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Planting The Seeds Of Spring

The following is a regular column that addresses basic issues facing the ever-inquisitive back- and front-yard toiler, proffered by someone who knows best; one of the master gardeners from the Berkshire Botanical Garden in Stockbridge, Brian Cruey.

We’re so close to spring, can you feel it? No? Me neither. But it’s coming, rest assured. Even if it’s only just a day on the calendar for us folks here in the RI region, March 20 is the official first day of spring and it will be here before you know it. It’s time to warm up those green thumbs and get your head back into the growing game.

Around this time of year, the best thing that you can do is plan your gardens, take some classes or, if you really want to get your hands dirty, start some seeds indoors.

I’ll be totally honest with you — I’m not much of a seed starter. I’ve tried in the past, but it hasn’t always gone too well for me. My problem? I try to do too much. Starting seeds, especially indoors during the winter months, takes patience and a decent grasp of the science of germination and starting seeds. Temperatures need to be right, the timing needs to be calculated, and you need not only space, but space with sun — valuable and scarce real estate at my house. Unless you have a setup with grow lights and stand you are more than likely going to run into certain limitations.

For example, here’s what my typical failure looks like: I get really excited about starting seeds and go overboard. I buy six or seven seed starter trays and lots of seeds, and then I plant them all at once. In a couple of weeks I have beautiful sprouts that are ready to start their journey… but I have nowhere to put them. I start sticking them in windows that aren’t really adequate, rigging up grow lights that I forget to turn on or off and soon I have a lot of unhappy seedlings that really don’t stand much of a chance. I’m terrible with houseplants as it is, so this is a real test for me to begin with. I am a firm believer that part of being a successful gardener is realizing your limitations and your strengths (and that goes for both indoor and outdoor gardening). 

So here is my advice: Start small with just one tray of seeds. This can be anything from a particular annual that you like, garden vegetables or herbs — it’s up to you. Pay careful attention to germination times. If something germinates quickly, you don’t want to seed it in early February. Remember, you want to time your seedlings so that they can be put outside after the last threat of frost. The earliest I ever allow for that here is mid May, and even that is risky. You don’t want your seedlings spending too much time in their seed trays. Plants need room to grow and if you can’t put your plants outside, you’ll need to transplant them into a larger container in the interim.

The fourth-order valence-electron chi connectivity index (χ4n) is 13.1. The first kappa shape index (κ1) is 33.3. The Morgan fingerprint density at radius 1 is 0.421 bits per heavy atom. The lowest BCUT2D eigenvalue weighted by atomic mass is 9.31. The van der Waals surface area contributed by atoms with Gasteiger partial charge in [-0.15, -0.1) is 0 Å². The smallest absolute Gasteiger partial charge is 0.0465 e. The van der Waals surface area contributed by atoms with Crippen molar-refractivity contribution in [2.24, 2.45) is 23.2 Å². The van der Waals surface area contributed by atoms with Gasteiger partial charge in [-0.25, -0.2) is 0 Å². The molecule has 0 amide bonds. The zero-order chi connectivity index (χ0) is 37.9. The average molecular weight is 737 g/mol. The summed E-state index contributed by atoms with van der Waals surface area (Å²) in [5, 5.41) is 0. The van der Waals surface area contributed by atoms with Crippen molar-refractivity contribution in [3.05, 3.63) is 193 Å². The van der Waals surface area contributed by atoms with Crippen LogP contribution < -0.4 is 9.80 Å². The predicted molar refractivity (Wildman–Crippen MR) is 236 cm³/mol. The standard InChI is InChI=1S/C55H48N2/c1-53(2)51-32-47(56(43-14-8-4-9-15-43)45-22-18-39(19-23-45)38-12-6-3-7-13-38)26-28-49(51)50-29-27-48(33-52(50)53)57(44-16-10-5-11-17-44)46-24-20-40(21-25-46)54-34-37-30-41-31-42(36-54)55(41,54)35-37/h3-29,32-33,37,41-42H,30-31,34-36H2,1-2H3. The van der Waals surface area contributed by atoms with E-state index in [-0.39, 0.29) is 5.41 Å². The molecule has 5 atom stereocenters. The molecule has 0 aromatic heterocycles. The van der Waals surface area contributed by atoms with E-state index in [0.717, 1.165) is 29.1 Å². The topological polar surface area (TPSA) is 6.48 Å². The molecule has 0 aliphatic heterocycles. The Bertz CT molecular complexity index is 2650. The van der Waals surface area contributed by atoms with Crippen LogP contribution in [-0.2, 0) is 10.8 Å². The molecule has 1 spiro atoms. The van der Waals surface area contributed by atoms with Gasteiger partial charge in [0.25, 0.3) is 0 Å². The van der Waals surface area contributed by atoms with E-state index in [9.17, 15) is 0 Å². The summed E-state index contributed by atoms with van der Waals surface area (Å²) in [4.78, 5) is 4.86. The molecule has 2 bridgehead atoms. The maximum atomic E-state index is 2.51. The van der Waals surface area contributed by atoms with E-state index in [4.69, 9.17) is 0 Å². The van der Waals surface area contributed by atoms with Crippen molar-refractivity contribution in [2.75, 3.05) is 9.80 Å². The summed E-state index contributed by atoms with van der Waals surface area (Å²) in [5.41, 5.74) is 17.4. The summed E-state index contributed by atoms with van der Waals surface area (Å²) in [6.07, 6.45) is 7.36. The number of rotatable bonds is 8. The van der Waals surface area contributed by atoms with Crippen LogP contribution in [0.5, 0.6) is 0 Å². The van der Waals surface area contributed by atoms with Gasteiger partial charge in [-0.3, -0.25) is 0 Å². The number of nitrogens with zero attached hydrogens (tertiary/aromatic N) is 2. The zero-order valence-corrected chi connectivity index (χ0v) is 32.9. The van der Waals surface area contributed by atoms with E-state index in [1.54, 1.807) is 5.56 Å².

Plugs ready for transplant.

Your best bet to get started is to get a seed starting kit from your local nursery or hardware store. These are simple units with a tray and a domed plastic cover, though some also include a potting mix as well. Different seeds have different sowing requirements, so make sure to read the seed packages closely and follow instructions.  When you have tiny seeds (like lettuces for example), it can be hard to get just one in an individual unit. That’s okay. When the seeds sprout, carefully remove one of the seedlings to give the others room to grow. Also, be careful not to overwater your seedlings. You want the soil to be damp to the touch but not soaking wet.

Lastly, put your seed tray somewhere you’re forced to see it everyday. This will help you to keep an eye on things even if you’re busy and, like most things, the earlier you catch a problem the easier it is to fix.

Note: We will be going into more depth on this topic in an upcoming workshop at the Berkshire Botanical Garden. Maureen Sullivan and Mitch Deldmesser, owners of Left Field Farm in Middlefield, MA, will focus on indoor sowing and growing practices. Click here for more information.

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Posted by Lisa Green on 02/23/15 at 07:53 PM • Permalink